How Lean Construction Principles and Critical Path Methods Enhance One Another

Construction contractors increasingly are turning to Lean Construction principles in conjunction with critical path method scheduling in an effort to drive new efficiencies and savings into their project delivery processes. In such a combined approach, Lean Last Planner methods can add important workflow, crew size, location, and resource information to keep the CPM schedule properly updated and help drive on-time completion.

During a recent webinar, hosted by Engineering News-Record, presenters discussed their organizations' own Lean journeys, the improvements resulting from embracing that approach, and the implications for schedule and activity management.

Rob Sepanek, responsible for centralized planning and scheduling at architecture and construction firm The Beck Group, characterized Last Planner as a philosophy by which projects can be designed and constructed in a team atmosphere, using planning tools to implement a more predicable workflow. Such an approach, he said, also creates a culture of accountability, which he noted is a key goal for Beck Group.

At Beck Group, the Last Planner system ensures that the organization can identify bad news early and get information—good or bad—flowing to the right people to enable them to make the right decisions as soon as possible. He also noted that everyone on the project team is involved in this activity and that all stakeholders must be engaged—and held accountable—to meet their commitments and ensure successful outcomes.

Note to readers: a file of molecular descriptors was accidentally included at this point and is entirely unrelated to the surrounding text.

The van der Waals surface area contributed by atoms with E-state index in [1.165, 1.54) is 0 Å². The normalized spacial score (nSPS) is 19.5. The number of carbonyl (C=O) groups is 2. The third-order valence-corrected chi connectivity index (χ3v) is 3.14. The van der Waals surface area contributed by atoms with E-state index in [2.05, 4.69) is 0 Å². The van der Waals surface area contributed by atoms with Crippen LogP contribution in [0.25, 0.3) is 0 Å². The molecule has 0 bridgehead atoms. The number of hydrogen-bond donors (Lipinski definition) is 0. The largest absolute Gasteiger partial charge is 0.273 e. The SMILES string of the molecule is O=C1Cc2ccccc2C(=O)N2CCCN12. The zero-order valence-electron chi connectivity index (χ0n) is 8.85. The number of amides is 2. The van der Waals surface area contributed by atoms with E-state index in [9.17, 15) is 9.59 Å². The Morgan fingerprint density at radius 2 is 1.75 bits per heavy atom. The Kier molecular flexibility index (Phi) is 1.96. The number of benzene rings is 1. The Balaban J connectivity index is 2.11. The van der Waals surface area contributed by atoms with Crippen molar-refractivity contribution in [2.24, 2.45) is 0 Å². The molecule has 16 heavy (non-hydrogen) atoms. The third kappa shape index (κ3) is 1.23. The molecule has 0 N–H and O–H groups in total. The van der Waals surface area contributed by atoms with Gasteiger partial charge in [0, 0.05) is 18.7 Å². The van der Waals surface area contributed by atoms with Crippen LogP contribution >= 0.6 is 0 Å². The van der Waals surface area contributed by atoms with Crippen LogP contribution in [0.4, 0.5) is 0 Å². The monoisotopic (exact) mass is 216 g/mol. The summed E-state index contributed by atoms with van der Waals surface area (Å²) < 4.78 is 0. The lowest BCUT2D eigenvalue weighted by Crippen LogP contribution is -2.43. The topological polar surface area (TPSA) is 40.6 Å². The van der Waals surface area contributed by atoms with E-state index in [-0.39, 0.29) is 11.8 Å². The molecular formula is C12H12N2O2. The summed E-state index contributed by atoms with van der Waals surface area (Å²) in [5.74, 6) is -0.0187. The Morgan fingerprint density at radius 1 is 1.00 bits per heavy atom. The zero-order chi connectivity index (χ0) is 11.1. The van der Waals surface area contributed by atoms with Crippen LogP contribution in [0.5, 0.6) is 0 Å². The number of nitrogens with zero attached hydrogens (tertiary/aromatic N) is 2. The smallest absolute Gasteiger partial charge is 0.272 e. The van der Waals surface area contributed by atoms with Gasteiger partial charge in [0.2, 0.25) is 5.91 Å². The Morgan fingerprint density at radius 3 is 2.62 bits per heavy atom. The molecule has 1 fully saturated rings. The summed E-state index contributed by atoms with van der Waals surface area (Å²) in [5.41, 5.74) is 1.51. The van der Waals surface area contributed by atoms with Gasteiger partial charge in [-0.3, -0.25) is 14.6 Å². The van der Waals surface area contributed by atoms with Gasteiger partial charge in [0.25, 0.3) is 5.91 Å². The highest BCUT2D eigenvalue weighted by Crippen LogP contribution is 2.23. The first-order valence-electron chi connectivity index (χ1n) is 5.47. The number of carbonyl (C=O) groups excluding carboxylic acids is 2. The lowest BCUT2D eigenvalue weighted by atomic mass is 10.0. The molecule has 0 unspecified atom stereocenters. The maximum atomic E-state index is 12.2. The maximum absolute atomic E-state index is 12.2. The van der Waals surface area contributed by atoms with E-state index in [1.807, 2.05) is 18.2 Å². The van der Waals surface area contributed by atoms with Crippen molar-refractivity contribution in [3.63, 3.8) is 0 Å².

Benefits of the Last Planner system include improved communication among the trades and much greater control of the schedule, he said, though he noted the importance of ensuring that CPM and Last Planner schedules stay synchronized—and collaborative.

Walter Terry, vice president of project planning for development and construction company Skanska USA Building, described his organization's Lean journey, noting that its core Lean objectives are to:

  • Eliminate waste
  • Clearly specify value from the perspective of the final customer
  • Map the process that gets that customer the value and eliminate waste from it
  • Allow the customer to pull: control production so that the company only makes what is needed, when needed—then make it fast and efficiently
  • Create a culture of continuous improvement

Skanska learned that Lean Construction can be done within the framework of a CPM schedule—and that lean processes will actually change the critical path. In addition, Lean principles and continuous improvement will open up opportunities that CPM scheduling does not typically reveal. The preferred situation, he said, is having the right level of visibility into the very detailed planning from Last Planner as well as the overall critical path.

View the webinar to learn more, including the benefits Skanska USA realizes from Lean, as well as the lessons Beck learned in implementing Last Planner—and how it is now able to measure subcontractor success.

John Livengood, president, AACE International and managing director, Navigant, also presented. Richard Korman, deputy editor of ENR, moderated the event.

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The aim of this training is to provide delegates with a fundamental understanding of the Guild of Project Controls Planning and Scheduling skills level at the GPC Preparatory level.
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